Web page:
I'm a Portland-based artist currently exploring a studio practice in painting influenced by modes of Biomorphic Abstraction with Surrealist tendencies.
I think a lot of my work reads like a terrarium—densely populated with orbicular and curvilinear forms, appearing to throb with a kind of squelching effervescence, and squirming with restless oscillation and omnidirectional scuttling.
Painting, crude digital animation, and some lowbrow poetic wordplay are the current mediums I'm exploring. As visual, verbal, and virtual modes of expression, I use them to explore how imagination and improvisation can each play roles in the making and viewing of art.
Through the lens of science fiction, a clump of amalgamative ambiguity, and a pinch of whimsical humor, my work can be understood simply as the artificial cultivation and study of nonexistent organisms.
By borrowing from the vernacular of various ologies, I describe the form and function of biomorphism as if it were a specimen of fantastic science. At other times I'll borrow words from popular culture or culinary arts to frame my work as a kind of rogue confectionery edible.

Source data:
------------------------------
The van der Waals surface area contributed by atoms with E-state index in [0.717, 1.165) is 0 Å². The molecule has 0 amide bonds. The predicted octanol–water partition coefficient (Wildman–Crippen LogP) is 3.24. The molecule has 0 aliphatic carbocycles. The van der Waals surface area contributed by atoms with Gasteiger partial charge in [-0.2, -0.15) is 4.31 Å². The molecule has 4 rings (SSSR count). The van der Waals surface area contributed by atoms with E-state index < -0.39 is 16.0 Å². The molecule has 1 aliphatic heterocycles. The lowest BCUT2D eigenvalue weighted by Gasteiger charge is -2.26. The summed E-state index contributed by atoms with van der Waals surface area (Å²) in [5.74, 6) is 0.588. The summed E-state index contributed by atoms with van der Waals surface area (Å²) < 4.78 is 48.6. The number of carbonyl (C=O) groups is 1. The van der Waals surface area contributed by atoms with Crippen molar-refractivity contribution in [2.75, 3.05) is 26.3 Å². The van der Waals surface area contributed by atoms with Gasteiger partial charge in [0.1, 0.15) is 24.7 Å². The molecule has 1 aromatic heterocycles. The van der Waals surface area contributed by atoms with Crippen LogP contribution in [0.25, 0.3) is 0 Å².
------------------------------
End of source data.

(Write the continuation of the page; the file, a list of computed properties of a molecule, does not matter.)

Working in layers allows me to generate granular crusts and pigment clusters that appear to mimic geological sediments, strata, striations, and other structural features found in rock formations and/ore mineral deposits. Similarly, an abundance of capsules and pellet-shaped forms simulate unicellular organisms and microbial bacteria, while bulbs, flaps, and husks harken to botanical growths and plant cell enclosures.
I explore the capacity for color to provide context to the work in that the dominant chromatic hues are made to correspond with a specific habitat or ecosystem. For instance, tinted phthalocyanine blues with a touch of titanium dioxide can connote an aquatic setting ranging from coral reefs to glacial biomes. Similarly, earthly umbers can speak to soil samples, cavernous voids, and subterranean spaces, whereas burnt sienna scrambles can evoke sensations of the flesh and mammalian dermal tissue.